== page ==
Eli Orzessek makes a pilgrimage to the Batu Caves and then retreats to the sanctity of the mall.
This monkey, sitting on what looks like a carved melon, is the perfect selfie prop.
Climbing up the 272 stairs to the entrance of the Batu Caves is a sweaty pursuit, to say the least.
As I reach the halfway point, panting, I'm starting to realise why my tour guide opted to wait at the bottom.
One of the most popular Hindu sites outside India, the Batu Caves, on the outskirts of Kuala Lumpur, are dedicated to Lord Murugan, who is represented by an immense statue that watches over the entrance to the steep staircase. At 42.7m high, this giant golden guard is the world's largest statue of the Hindu god of war.
He's an impressive figure. Other figures here are less imposing.
A macaque monkey resting on a pillar gives me a good excuse to stop — it's the first monkey I've seen up close in Kuala Lumpur and I'm going to photograph it . . . conveniently catching my breath at the same time.
But it's complicated. If there's one thing I've learned about the people here, it's that they really love taking selfies. And this monkey, sitting pensively on what looks like a carved melon, is the perfect selfie prop. So every time I try to take a picture of just the monkey, someone jumps in and poses in front of him.
My breath regathered and my monkey (plus random tourist) shot in the bag, I continue to the top of the stairs, which is almost 100m above the first step. The limestone shrine consists of three main caves and a few smaller ones.
The largest cave, located at the top of the staircase, is aptly nicknamed the Cathedral Cave, or the Temple Cave — with its high ceilings and colourful shrines, walking into this vast space is a religious experience in itself. Especially when you've worked so hard to get there.
Inside the Cathedral Cave, the Hindu faithful share the space with tourists — some of whom have had to hire garments to cover up before entering — as well as photographers waiting for the perfect light to shine on the shrines. And of course, more monkeys. This is where they congregate, hoping to score a snack off a willing — or unwilling — tourist.
Macaque mothers with tiny babies hanging off their underbellies are a particular hit with visitors and each time one wanders through the caves, there's a flutter of snapping shutters.
The caves are also popular with rock climbers; there are more than 160 climbing routes on offer. However, the stairs are enough of a climb for me and returning to the ground is also an awe-inspiring experience. Looking out from the entrance of the main cave gives a stunning view of Kuala Lumpur — although it would probably be a bit terrifying if you're scared of heights. While it doesn't bother me that much, I still make sure I'm aware of each step as I cautiously head back down.
After being out in the heat for the morning, I'm ready to make my own pilgrimage to a temple of another kind — the mall. Kuala Lumpur is known for great shopping, in particular its epic shopping malls.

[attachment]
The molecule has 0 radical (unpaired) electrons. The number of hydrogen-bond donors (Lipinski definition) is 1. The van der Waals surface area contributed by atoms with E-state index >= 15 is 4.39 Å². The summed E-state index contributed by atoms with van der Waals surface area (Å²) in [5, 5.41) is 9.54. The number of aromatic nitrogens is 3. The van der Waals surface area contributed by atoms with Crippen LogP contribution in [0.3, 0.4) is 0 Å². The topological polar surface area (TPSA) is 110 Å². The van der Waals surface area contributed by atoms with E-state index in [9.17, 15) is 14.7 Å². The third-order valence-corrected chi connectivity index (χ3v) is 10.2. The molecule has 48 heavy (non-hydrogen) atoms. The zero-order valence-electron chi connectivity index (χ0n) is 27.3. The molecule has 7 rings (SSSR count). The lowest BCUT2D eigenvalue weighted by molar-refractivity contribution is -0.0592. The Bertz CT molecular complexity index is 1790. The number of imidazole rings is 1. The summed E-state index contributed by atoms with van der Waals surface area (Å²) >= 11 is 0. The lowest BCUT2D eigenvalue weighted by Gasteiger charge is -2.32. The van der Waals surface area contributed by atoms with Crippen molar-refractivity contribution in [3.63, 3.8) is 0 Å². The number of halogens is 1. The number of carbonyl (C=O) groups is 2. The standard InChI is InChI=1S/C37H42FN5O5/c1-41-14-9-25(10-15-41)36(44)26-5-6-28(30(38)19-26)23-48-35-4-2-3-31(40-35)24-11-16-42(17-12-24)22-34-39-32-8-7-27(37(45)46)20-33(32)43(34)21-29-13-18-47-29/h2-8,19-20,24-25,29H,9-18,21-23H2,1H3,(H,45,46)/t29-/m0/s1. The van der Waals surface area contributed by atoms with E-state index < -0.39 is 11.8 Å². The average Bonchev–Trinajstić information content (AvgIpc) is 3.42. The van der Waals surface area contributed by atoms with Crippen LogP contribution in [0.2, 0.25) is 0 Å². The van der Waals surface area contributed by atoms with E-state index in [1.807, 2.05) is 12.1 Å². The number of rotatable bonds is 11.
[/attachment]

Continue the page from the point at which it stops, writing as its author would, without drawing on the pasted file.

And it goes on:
I've been told Malaysians spend a lot of time in shopping malls because the air conditioning offers a respite from the heat and humidity. I decide to check out The Pavilion mega mall, a short monorail ride from KL Sentral train station — which is directly across the road from my hotel, Le Meridien, and happens to also be home to another mall.
I'm excited to ride the monorail — but also trying not to think of that Simpsons episode where the brand-new monorail goes out of control in Springfield — and it turns out to be a great way to see some more of the city, as it winds its way towards my destination.
During the six-minute walk from the station to the mall, I'm already fantasising about that air conditioning. Walking into the entrance and that refreshing wave of cool air is like another almost religious experience — with seven levels over a massive dining area, it's another type of cathedral.
With more than 450 shops on offer, it's also quite overwhelming. I use the opportunity to stock up on clothes at my favourite Japanese chain store Muji — noting that the Malaysian price is about half of what you'd find at the Sydney branch.
Malls can feel like you're in a different time zone and, before I know it, I've spent four hours wandering around — the last hour of which was spent failing to find somewhere to get a foot massage.
Luckily, on a later visit to KL Central Market — housed in a historic art deco wet market near Chinatown — I find a fish spa, where weary travellers can place their bare feet in a trough full of garro carp that nibble off the dead skin.
The woman behind the counter asks me, "big fish or little fish?" but one look at the larger fish and their big, sucky mouths has me scurrying to the little nippers. As I tentatively hover my feet above the water, they teem at the surface for a nibble. While it's extremely ticklish at first, you soon get used to the strange sensation — by the end of it, I was opening up my toes so they could have a go at a blister.
One evening, I decide to return to the church of the Pavilion for a meal in the food court — it looked pretty incredible on my first visit, but I was overwhelmed. However, there's another religious experience taking place when I return — an appearance by Korean actor Kim Rae Won, star of the drama series Doctors.
Where there once was a food court is a now a screaming mass of Malaysian teenage girls, with thousands of phones held high in the air. Even more are hanging over the edges of mezzanine levels. I'm a bit bummed out my dinner plans have been thwarted, but in this kind of situation, if you can't beat 'em, join 'em — so I get in among it and get a video for my Instagram.
Getting there: AirAsia X flies from Auckland to Kuala Lumpur.
The caves are 13km north of Kuala Lumpur and can be reached by a short — and very cheap — train ride from the city.